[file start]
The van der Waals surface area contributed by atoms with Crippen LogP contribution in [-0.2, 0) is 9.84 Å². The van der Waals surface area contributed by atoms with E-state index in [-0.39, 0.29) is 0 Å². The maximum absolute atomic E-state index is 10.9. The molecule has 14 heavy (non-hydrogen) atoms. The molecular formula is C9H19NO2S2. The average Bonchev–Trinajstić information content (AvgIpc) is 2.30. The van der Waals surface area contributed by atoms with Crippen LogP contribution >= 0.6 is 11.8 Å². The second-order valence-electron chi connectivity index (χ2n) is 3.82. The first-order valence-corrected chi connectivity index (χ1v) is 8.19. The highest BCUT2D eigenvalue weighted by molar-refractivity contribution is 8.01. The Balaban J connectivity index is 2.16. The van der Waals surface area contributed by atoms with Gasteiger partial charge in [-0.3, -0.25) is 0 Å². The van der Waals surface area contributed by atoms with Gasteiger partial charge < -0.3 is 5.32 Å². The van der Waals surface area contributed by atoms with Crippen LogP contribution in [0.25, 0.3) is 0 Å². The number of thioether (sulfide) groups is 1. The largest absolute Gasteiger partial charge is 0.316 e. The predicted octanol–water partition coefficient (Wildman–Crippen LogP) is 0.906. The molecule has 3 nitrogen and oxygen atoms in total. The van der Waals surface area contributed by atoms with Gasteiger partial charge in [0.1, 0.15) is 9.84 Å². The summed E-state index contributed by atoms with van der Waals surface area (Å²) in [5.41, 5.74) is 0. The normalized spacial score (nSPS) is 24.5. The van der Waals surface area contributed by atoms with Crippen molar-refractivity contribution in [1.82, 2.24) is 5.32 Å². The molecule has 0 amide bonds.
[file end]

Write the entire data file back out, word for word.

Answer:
The van der Waals surface area contributed by atoms with Crippen LogP contribution in [-0.2, 0) is 9.84 Å². The van der Waals surface area contributed by atoms with E-state index in [-0.39, 0.29) is 0 Å². The maximum absolute atomic E-state index is 10.9. The molecule has 14 heavy (non-hydrogen) atoms. The molecular formula is C9H19NO2S2. The average Bonchev–Trinajstić information content (AvgIpc) is 2.30. The van der Waals surface area contributed by atoms with Crippen LogP contribution >= 0.6 is 11.8 Å². The second-order valence-electron chi connectivity index (χ2n) is 3.82. The first-order valence-corrected chi connectivity index (χ1v) is 8.19. The highest BCUT2D eigenvalue weighted by molar-refractivity contribution is 8.01. The Balaban J connectivity index is 2.16. The van der Waals surface area contributed by atoms with Gasteiger partial charge in [-0.3, -0.25) is 0 Å². The van der Waals surface area contributed by atoms with Gasteiger partial charge < -0.3 is 5.32 Å². The van der Waals surface area contributed by atoms with Crippen LogP contribution in [0.25, 0.3) is 0 Å². The number of thioether (sulfide) groups is 1. The largest absolute Gasteiger partial charge is 0.316 e. The predicted octanol–water partition coefficient (Wildman–Crippen LogP) is 0.906. The molecule has 3 nitrogen and oxygen atoms in total. The van der Waals surface area contributed by atoms with Gasteiger partial charge in [0.1, 0.15) is 9.84 Å². The summed E-state index contributed by atoms with van der Waals surface area (Å²) in [5.41, 5.74) is 0. The normalized spacial score (nSPS) is 24.5. The van der Waals surface area contributed by atoms with Crippen molar-refractivity contribution in [1.82, 2.24) is 5.32 Å². The molecule has 0 amide bonds.